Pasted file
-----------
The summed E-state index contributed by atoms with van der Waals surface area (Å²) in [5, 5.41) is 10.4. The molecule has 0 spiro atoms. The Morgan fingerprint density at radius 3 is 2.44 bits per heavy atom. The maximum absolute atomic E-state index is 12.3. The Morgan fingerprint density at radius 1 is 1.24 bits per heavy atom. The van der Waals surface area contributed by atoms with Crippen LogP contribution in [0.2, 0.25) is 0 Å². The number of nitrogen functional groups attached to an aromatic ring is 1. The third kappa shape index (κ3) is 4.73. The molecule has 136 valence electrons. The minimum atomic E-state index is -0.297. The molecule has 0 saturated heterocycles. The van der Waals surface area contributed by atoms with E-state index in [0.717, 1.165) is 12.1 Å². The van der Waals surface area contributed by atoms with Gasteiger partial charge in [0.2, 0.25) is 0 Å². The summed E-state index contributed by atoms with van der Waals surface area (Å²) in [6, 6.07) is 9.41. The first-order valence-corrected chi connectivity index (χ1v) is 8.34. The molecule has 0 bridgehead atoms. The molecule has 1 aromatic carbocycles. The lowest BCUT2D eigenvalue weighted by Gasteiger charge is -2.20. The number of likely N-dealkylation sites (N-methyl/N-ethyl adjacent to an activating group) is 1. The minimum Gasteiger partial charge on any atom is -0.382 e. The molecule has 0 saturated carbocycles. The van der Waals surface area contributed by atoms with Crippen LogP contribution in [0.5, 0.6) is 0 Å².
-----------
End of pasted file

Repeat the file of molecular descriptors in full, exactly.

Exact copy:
The summed E-state index contributed by atoms with van der Waals surface area (Å²) in [5, 5.41) is 10.4. The molecule has 0 spiro atoms. The Morgan fingerprint density at radius 3 is 2.44 bits per heavy atom. The maximum absolute atomic E-state index is 12.3. The Morgan fingerprint density at radius 1 is 1.24 bits per heavy atom. The van der Waals surface area contributed by atoms with Crippen LogP contribution in [0.2, 0.25) is 0 Å². The number of nitrogen functional groups attached to an aromatic ring is 1. The third kappa shape index (κ3) is 4.73. The molecule has 136 valence electrons. The minimum atomic E-state index is -0.297. The molecule has 0 saturated heterocycles. The van der Waals surface area contributed by atoms with E-state index in [0.717, 1.165) is 12.1 Å². The van der Waals surface area contributed by atoms with Gasteiger partial charge in [0.2, 0.25) is 0 Å². The summed E-state index contributed by atoms with van der Waals surface area (Å²) in [6, 6.07) is 9.41. The first-order valence-corrected chi connectivity index (χ1v) is 8.34. The molecule has 0 bridgehead atoms. The molecule has 1 aromatic carbocycles. The lowest BCUT2D eigenvalue weighted by Gasteiger charge is -2.20. The number of likely N-dealkylation sites (N-methyl/N-ethyl adjacent to an activating group) is 1. The minimum Gasteiger partial charge on any atom is -0.382 e. The molecule has 0 saturated carbocycles. The van der Waals surface area contributed by atoms with Crippen LogP contribution in [0.5, 0.6) is 0 Å².